In Boston, Chicago and San Francisco, CBS-owned stations had a monopoly on the all-news format. But in New York, Los Angeles and Philadelphia, CBS had to compete with Westinghouse-owned stations, WINS, KFWB and KYW, respectively. They had adopted all-news programming before the CBS stations did. While the Los Angeles stations made the switch within days of each other, WCAU in Philadelphia did not switch to the format until 1975, giving KYW a ten-year head start with the audience. Many blame this as the primary reason WCAU did not succeed in competing with KYW. The all-news format on WCAU lasted only three years. In contrast, the other CBS all-news stations experienced success and stability with the format. In 1995, Westinghouse merged with CBS, making WCBS a sister station to its longtime archrival WINS.

In October 2000, WCBS made another move, from CBS corporate headquarters building at 51 West 52nd Street known as "Black Rock" to the CBS Broadcast Center at 524 West 57th Street. Around this time, the station began referring to itself as "Newsradio 880". On December 2, 2011, the station moved operations to 345 Hudson Street, known as the Hudson Square Broadcast Center, sharing space with CBS Radio's other New York stations.

Entercom/Audacy ownership

On February 2, 2017, CBS agreed to merge CBS Radio with Entercom, at the time the fourth-largest radio broadcaster in the United States; the sale was conducted using a Reverse Morris Trust so that it would be tax-free. While CBS shareholders retained a 72% ownership stake in the combined company, Entercom was the surviving entity, separating WCBS radio (both 880 and FM 101.1) from WCBS-TV.[23][24] The merger was approved on November 9, 2017, and was consummated on November 17.[25][26] As part of the agreement with CBS, Entercom was given the rights to use the brand and trademarks for WCBS along with sister stations WCBS-FM, KCBS (AM) in San Francisco and KCBS-FM in Los Angeles for a 20-year period after which Entercom (or succeeding entity) will be required to relinquish using those call-letters.[27]

Before the merger with Entercom, CBS Radio operated eight of the country's largest all-news radio stations: WCBS, WINS, KNX, WBBM, KYW, WBZ in Boston, WWJ in Detroit and KRLD in Dallas. (As part of the Entercom transaction, and to gain regulatory approval of it, WBZ, along with several other Entercom stations, were sold to iHeartMedia effective December 19, 2017.)

The company name changed from Entercom to Audacy on March 30, 2021. On April 9, the ticker symbol on the New York Stock Exchange changed from "ETM" to "ADU".[28]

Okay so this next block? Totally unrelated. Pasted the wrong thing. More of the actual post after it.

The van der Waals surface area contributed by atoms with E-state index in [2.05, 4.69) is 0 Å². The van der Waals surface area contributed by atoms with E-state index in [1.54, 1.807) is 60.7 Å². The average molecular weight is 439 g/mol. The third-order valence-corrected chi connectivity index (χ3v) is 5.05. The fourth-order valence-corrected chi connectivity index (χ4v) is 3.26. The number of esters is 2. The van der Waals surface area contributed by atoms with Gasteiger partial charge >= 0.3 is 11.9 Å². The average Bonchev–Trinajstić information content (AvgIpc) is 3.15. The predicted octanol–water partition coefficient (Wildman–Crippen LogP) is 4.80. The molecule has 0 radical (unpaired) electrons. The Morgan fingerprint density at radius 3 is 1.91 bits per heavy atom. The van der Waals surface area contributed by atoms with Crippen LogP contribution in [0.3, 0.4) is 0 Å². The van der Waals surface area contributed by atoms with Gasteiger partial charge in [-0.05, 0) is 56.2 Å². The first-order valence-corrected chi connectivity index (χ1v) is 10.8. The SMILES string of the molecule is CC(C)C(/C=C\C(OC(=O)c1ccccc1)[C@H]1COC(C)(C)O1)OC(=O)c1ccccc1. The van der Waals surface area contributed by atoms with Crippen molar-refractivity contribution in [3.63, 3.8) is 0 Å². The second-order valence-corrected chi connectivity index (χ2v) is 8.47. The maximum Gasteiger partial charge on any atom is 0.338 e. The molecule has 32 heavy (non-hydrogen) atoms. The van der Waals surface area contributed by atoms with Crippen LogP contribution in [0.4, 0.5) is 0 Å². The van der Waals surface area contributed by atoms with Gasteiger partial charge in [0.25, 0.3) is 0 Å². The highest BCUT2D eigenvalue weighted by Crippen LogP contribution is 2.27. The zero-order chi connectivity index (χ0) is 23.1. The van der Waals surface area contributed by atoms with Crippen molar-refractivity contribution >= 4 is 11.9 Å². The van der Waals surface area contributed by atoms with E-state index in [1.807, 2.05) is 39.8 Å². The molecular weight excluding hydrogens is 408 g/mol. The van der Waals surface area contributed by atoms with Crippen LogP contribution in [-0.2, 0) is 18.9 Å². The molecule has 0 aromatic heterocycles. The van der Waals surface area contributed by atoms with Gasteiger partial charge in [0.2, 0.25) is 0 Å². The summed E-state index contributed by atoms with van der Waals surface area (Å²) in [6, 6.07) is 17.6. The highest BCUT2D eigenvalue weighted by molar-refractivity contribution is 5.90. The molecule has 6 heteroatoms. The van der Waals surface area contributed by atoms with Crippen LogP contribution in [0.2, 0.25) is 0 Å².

On October 10, 2022, after Audacy had reached a new deal with SAG-AFTRA, it was announced that the separate staffs and newsrooms of WCBS and WINS would be combined. (It also announced the flip of sister station WNYL (92.3 FM) into an FM simulcast of WINS).[29] The move gave 1010 WINS an FM outlet, while WCBS remained only on AM radio and on an HD Radio digital subchannel of 101.1 WCBS-FM.


Time announcement

Since 1924, WCBS has been known for announcing the time every three minutes.[citation needed] This is because during the early 20th century, not all listeners had reliable time pieces.[citation needed] They relied on synchronising their clocks up with the radio almost every day. On the hour, WCBS plays the iconic and distinctive CBS network "bong" indicating that the time is on the hour, although the station now broadcasts with a 10-second delay. The time is distinctly introduced with "WCBS news time: _:__". This standard practice, with slight variations, is also used at other CBS-affiliated news radio stations nationwide.

"Traffic and Weather Together"

For many years, WCBS has promoted its pairing of traffic and weather reports every ten minutes "on the eights", and has used the tagline "Traffic and Weather Together". The station's chief meteorologist, Craig Allen, and its rush hour traffic reporter Tom Kaminski, have both been with WCBS for over three decades and recorded a series of commercials together to that effect. WCBS part-time meteorologist Todd Glickman, who fills in for Craig, has been with the station since 1979.

WCBS's promotional work was the inspiration for the title of the Fountains of Wayne album Traffic and Weather, according to an interview the New Jersey-based band gave to the station.


In 2019, WCBS became the new flagship station for Major League Baseball's New York Mets, succeeding WOR.[30] For several years prior, WCBS had served as the primary overflow outlet for sister station WFAN (AM) and WFAN-FM's coverage of the NFL's New York Giants, the National Basketball Association's Brooklyn Nets, and the National Hockey League's New Jersey Devils. When the Mets moved to WCBS, Entercom allowed WFAN to split its AM and FM feeds to accommodate such conflicts—WFAN also broadcasts New York Yankees baseball, which it acquired from WCBS in 2014. The station continues continuous news coverage on its web feed when sports events cannot be streamed due to NFL and NBA restrictions. (MLB allowed its local radio partners to stream games once again in 2019 after several years of exclusivity via There are no NHL radio blackouts.) In 2022, the WCBS Audacy stream began to carry Mets broadcasts within the team's broadcast territory.[31] Later that year, the station became the flagship for Rutgers Scarlet Knights men's basketball, replacing longtime home WOR.[32]